Tuesday, January 1, 2013

The Marvin Sewell Interview Part 2

GC: Would you say that playing with Cassandra is probably your most steady, high-profile gig?

MS: Yeah, and I got a lot of mileage out of that gig.

GC: This was over ten years, right?

MS: Yeah. I first did a gig with her in 1995. I subbed for Brandon Ross and then in 1996 I did my first tour with her. But prior to that I did a couple of record compilations with her. And then it just kind of went on, on and off, for the next 10-15 years. I learned a lot of stuff playing with her - I developed a lot of stuff. My slide playing, playing in alternate tunings with her, accompanying, more different styles of music from playing with her. Using different sounds, textures, and effects, because she was always open to experimenting and trying new things. One of the great things about her is that she was always open to that and, like Jack, didn’t want the same thing every night. She was looking for something different, and even off the tour I was always investigating new sounds. What new sounds are happening, what can I develop? So it was good. All of that stuff with the tunings, and the slide guitar - I had been working on, but Cassandra’s gig was the vehicle for me to develop it. I remember this saxophone player in Chicago met John Coltrane, and he asked Coltrane what he could do to improve his playing and Coltrane simply said “get a gig.” (laughs) Get you a gig!

GC: That is so true.

MS: I found no matter how much I practice, which is good, there’s still something about playing, when you interact with people and the tempo is swirling around, you get into real time instead of metronomic time. Things change, and you have to make the adjustment. It puts up your chops a little bit, if you’re open to listen.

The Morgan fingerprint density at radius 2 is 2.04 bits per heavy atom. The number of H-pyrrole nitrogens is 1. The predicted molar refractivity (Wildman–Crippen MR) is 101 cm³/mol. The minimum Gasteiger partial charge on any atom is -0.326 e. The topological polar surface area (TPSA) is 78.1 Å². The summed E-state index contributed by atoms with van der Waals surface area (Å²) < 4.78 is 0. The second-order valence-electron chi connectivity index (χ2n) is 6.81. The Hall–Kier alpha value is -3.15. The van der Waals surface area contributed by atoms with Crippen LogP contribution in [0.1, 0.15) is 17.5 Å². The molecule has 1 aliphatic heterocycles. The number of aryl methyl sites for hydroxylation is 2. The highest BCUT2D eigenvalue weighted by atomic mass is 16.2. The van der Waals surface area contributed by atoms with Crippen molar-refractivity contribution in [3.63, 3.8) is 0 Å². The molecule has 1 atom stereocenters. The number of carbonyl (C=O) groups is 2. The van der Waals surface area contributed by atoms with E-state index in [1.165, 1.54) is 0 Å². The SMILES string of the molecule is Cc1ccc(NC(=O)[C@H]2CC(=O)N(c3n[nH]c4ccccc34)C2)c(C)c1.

GC: I think about it sometimes, I compare musical interaction to if you go to a party or something. Or you’re having dinner conversation. How can you practice going to a party?

MS: Exactly.

GC: That’s really interesting. So to my knowledge, you have one record as a leader. Do you have aspirations to do more as a leader, so that we know more about you?

MS: Yeah I would like to, it’s just a matter of time and leader. One of the problems of being a journeyman is time. Your fellow colleagues are journeymen too, and you’re trying to get them together and in the studio. And writing takes up a lot of time, you have to kind of be in it. Sometimes I come up with ideas on the road, and I develop it, and other times tunes write themselves. So I plan on trying to put out a few more things. I have enough music to put out two or three more records. The tunes aren’t necessarily great, but I’m constantly writing and trying to work stuff out. I never even envisioned myself having a band until somebody asks me what my music sounds like. So I started writing, and Jerome Harris has been in my band since it started, and it’s a great ensemble. Joe Barbato, Rachelle Garniez, Satoshi Takeishi, and Jerome Harris. I love that group. And it’s an ensemble. I didn’t want to do the whole Concerto concept, it’s definitely a group with a particular sound. So yeah, hopefully something else can happen, we can go into the studio and record again. We haven’t explored all the possibilities. All the people in the band can do so many different things and it needs to be on wax or mp3, or whatever you call it.